Firstly I fitted the caliper arm, and didn’t check anything…BIG mistake… what happened was, when I squeezed the front brake the caliper wasn’t parallel to the disc, and jammed the whole show up!!!, I mean major drama just to get the caliper mount bolts undone so I could just move the bike…

So what you need to do is place the 8mmx35mm bolt and washer into the lower hole on the caliper pivot arm and just nip up…. This will give a good idea of how out of shape the mounts on this fork leg are…. Mine had a gap of more than 20mm between the top mounts on the fork, to the top mount of the pivot arm.

Now this is where the patience and trial and error are coming into there own…you need to take the pivot arm off again, and file the lower mount little by little till you can mount the pivot arm parallel to the disc (fig 2), you can use a straight ruler along the side of the pivot arm to check parallel.

now what I did was try and file the lower mount as close as I could to the fork leg, without fowling up the pivot arm, b4 I started shimming the top of the mount (fig 3)

this took some time to get right, because you have to file the pivot mount parallel to the disc as well, otherwise the top of the pivot arm wont mount to the fork… take your time, you can always take metal off… its bloody hard to put it back on though, and also remember that there is metal filings going into the threads, blow these out b4 screwing a bolt into them… it will destroy the thread, and that’s not a good thing…

The next, when things are parallel, nip the pivot arm to the fork leg, then measure the gap left between the top mounting points of the fork and the top mounts of the pivot arm, and then filed back a pair of washers to fit in these gaps ,in (FIG3) you see the rear mount shim, and in (fig 4) you see the front mount shim.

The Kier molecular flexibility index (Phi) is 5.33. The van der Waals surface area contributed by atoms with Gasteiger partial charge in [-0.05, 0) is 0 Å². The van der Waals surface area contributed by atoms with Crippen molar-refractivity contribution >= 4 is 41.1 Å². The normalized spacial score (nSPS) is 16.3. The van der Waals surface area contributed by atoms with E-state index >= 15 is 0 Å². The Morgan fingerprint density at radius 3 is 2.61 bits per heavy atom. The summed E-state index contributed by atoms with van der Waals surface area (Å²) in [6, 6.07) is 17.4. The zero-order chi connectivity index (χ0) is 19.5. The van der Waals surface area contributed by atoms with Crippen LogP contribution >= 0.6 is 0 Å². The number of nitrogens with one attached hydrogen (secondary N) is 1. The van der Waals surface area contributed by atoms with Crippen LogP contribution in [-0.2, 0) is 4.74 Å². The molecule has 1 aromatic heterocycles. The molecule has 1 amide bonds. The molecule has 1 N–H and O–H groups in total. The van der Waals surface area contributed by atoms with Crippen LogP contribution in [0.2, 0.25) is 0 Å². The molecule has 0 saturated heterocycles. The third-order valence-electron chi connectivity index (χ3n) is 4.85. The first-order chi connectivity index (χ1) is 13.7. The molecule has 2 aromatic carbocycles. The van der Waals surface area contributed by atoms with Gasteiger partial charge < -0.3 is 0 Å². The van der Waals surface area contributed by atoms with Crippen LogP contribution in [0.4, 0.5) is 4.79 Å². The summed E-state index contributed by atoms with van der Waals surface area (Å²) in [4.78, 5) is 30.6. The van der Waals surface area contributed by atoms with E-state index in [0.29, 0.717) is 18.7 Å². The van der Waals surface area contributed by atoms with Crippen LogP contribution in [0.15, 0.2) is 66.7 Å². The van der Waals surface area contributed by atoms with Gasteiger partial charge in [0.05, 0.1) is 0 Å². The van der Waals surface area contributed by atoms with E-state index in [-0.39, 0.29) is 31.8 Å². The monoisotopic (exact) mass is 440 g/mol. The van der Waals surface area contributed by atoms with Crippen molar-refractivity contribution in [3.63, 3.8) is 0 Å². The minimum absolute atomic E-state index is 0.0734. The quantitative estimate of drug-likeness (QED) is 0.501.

you will also notice how parallel the caliper pivot arm and the disc are, this is essential to this set up working properly.

Ok now we have the pivot arm all nice and parallel, you would have also noticed by now, that you have to try and get bolt done up when the wheel is on, don’t uses socket head caps screws as the mounting bolts like I did, you eve tried getting an allen key between a wheel to do them up!!!, stick to bolts for this application, another thing you are going to have to remove one of the calipers if you want to remove the wheel in the future.. the wheel and tire just don’t fit between the two pivot arms when they are both bolted on… there is always a downside to something.

Now while looking at the bike from the front mount the guard to the right side first using the bolts and washers that came off that side,, on the left side use your 8mmx35 bolt and washer, on the lower mount.